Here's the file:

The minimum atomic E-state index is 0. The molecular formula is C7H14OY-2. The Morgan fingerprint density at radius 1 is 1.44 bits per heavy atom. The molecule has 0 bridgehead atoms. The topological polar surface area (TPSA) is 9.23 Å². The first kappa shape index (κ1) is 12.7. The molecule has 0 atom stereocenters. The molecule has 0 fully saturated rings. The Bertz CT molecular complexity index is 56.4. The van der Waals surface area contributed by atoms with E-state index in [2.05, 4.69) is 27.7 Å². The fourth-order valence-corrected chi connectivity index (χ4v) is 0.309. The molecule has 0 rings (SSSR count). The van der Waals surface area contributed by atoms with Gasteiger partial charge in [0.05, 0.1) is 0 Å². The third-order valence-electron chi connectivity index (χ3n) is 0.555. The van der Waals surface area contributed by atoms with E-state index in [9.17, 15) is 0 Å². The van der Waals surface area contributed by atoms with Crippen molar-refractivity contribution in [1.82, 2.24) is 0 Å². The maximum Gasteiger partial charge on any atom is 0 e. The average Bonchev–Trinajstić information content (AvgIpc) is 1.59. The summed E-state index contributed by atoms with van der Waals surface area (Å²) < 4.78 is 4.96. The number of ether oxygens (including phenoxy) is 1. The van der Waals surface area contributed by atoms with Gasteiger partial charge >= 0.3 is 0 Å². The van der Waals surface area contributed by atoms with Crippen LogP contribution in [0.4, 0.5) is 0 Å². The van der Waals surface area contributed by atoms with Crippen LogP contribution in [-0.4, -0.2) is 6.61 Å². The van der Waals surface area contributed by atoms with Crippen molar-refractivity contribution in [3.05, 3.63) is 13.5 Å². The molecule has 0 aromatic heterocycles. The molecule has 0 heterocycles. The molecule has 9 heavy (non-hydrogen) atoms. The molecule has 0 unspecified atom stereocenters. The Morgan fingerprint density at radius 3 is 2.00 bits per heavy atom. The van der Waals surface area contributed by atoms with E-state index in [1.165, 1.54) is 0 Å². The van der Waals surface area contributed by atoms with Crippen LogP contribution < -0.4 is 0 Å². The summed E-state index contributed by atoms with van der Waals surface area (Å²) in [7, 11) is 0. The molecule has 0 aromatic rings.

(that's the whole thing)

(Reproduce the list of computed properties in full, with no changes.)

The minimum atomic E-state index is 0. The molecular formula is C7H14OY-2. The Morgan fingerprint density at radius 1 is 1.44 bits per heavy atom. The molecule has 0 bridgehead atoms. The topological polar surface area (TPSA) is 9.23 Å². The first kappa shape index (κ1) is 12.7. The molecule has 0 atom stereocenters. The molecule has 0 fully saturated rings. The Bertz CT molecular complexity index is 56.4. The van der Waals surface area contributed by atoms with E-state index in [2.05, 4.69) is 27.7 Å². The fourth-order valence-corrected chi connectivity index (χ4v) is 0.309. The molecule has 0 rings (SSSR count). The van der Waals surface area contributed by atoms with Gasteiger partial charge in [0.05, 0.1) is 0 Å². The third-order valence-electron chi connectivity index (χ3n) is 0.555. The van der Waals surface area contributed by atoms with E-state index in [9.17, 15) is 0 Å². The van der Waals surface area contributed by atoms with Crippen molar-refractivity contribution in [1.82, 2.24) is 0 Å². The maximum Gasteiger partial charge on any atom is 0 e. The average Bonchev–Trinajstić information content (AvgIpc) is 1.59. The summed E-state index contributed by atoms with van der Waals surface area (Å²) < 4.78 is 4.96. The number of ether oxygens (including phenoxy) is 1. The van der Waals surface area contributed by atoms with Gasteiger partial charge >= 0.3 is 0 Å². The van der Waals surface area contributed by atoms with Crippen LogP contribution in [0.4, 0.5) is 0 Å². The van der Waals surface area contributed by atoms with Crippen LogP contribution in [-0.4, -0.2) is 6.61 Å². The van der Waals surface area contributed by atoms with Crippen molar-refractivity contribution in [3.05, 3.63) is 13.5 Å². The molecule has 0 aromatic heterocycles. The molecule has 0 heterocycles. The molecule has 9 heavy (non-hydrogen) atoms. The molecule has 0 unspecified atom stereocenters. The Morgan fingerprint density at radius 3 is 2.00 bits per heavy atom. The van der Waals surface area contributed by atoms with E-state index in [1.165, 1.54) is 0 Å². The van der Waals surface area contributed by atoms with Crippen LogP contribution < -0.4 is 0 Å². The summed E-state index contributed by atoms with van der Waals surface area (Å²) in [7, 11) is 0. The molecule has 0 aromatic rings.